It was London in 1969. The fashion-led and pop music-centred frivolity of Swinging London (after The Beatles moved from Liverpool to the capital) had to some extent been supplanted by an “underground” influenced by the counterculture of San Francisco, but with its own distinctive twists of psychedelia and left wing or anarchist politics.
A production of Hamlet at the Roundhouse in Chalk Farm began with considerable media attention, and this was focused on Marianne Faithfull playing Ophelia. She had scored several pop hits, the first, As Tears Go By, was written by Mick Jagger and Keith Richards, and she was now in a relationship with Jagger: they were the popular culture power-couple of late 60s Britain.
The media frenzy continued, but the narrative changed. When the reviews began appearing, the big story was Nicol Williamson’s performance as Hamlet. It became clear this was very special and might be considered as one of the twentieth century’s most important interpretations of the role, ranking alongside Gielgud and Olivier.
Being described as sensational, it was, for sure, a hot ticket, and the details of how I came to see it are now somewhat vague. From the year, I think this is the explanation: at that time I was living very close to London and studying at a further education college, where I was also a member of an evening drama group. Our leader was George, a young English and Drama lecturer and recent Cambridge graduate. I am fairly sure it was George who acquired some tickets and took a small group of us to the Roundhouse. More certain is the impression made by Nicol Williamson’s incredible acting. Over fifty years later, it is something that remains with me.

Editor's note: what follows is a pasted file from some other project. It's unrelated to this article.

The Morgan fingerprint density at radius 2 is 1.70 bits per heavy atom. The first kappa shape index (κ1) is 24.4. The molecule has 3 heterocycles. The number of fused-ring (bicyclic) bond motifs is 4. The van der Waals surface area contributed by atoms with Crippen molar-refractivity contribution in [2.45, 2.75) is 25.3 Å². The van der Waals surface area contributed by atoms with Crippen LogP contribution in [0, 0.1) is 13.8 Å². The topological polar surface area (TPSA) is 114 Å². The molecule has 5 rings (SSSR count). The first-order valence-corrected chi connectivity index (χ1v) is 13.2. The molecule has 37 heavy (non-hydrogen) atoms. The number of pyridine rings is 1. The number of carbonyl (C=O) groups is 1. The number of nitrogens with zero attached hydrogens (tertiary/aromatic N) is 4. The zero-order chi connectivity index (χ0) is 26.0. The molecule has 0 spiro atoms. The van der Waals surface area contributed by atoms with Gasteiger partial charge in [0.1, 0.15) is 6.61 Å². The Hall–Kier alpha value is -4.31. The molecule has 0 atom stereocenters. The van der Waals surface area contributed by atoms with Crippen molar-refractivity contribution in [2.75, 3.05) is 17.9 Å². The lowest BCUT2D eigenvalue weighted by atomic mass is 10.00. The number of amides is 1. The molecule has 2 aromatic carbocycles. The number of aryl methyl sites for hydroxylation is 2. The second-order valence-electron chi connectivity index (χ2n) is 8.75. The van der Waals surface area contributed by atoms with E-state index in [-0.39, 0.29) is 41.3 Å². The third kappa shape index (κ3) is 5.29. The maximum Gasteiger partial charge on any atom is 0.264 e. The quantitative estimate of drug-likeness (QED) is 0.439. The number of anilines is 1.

I had already seen Laurence Olivier’s Oscar winning film of Hamlet, and the enduring and most iconic scene was for me, and I suspect for many others, the ‘To Be or Not to Be’ soliloquy, shot as a powerful Romantic pose accompanied by a dream like voice-over, luxurious in a poetry of indecision. If Olivier’s performance might be seen as one kind of measure, then Williamson took that measure and wilfully smashed it to pieces. Where Olivier was reflective, Williamson was dynamic. His performance, though, was beyond the merely energetic, it was manic. As a broad outline, I often describe it as playing Hamlet as a nervous wreck. Hamlet’s vacillations were not philosophical musing, but a living reality of frustration and rage. There was a ratcheting up of his desire to exact the cruellest possible revenge on Claudius. Williamson realised that with Shakespeare the poetry can be trusted to take care of itself, and he traded a carefully enunciated rendering for the power of a singular performance. His nasal voice at times modulated into one extremely suitable for expressing an aggressive bitterness. He eschewed declamation in favour of a more conversational tone and moments of cutting cynicism and sarcasm.
The other role Williamson is most remembered for is Bill Maitland in John Osborne’s Inadmissible Evidence, performed, earlier in his career, to much acclaim in both London and New York, and it was also filmed. The character is in despair at the state of his life, and the nervous anger Williamson presented, a frightening intensity on the brink of madness, might be seen, at least in part, as a template for his portrayal of Hamlet.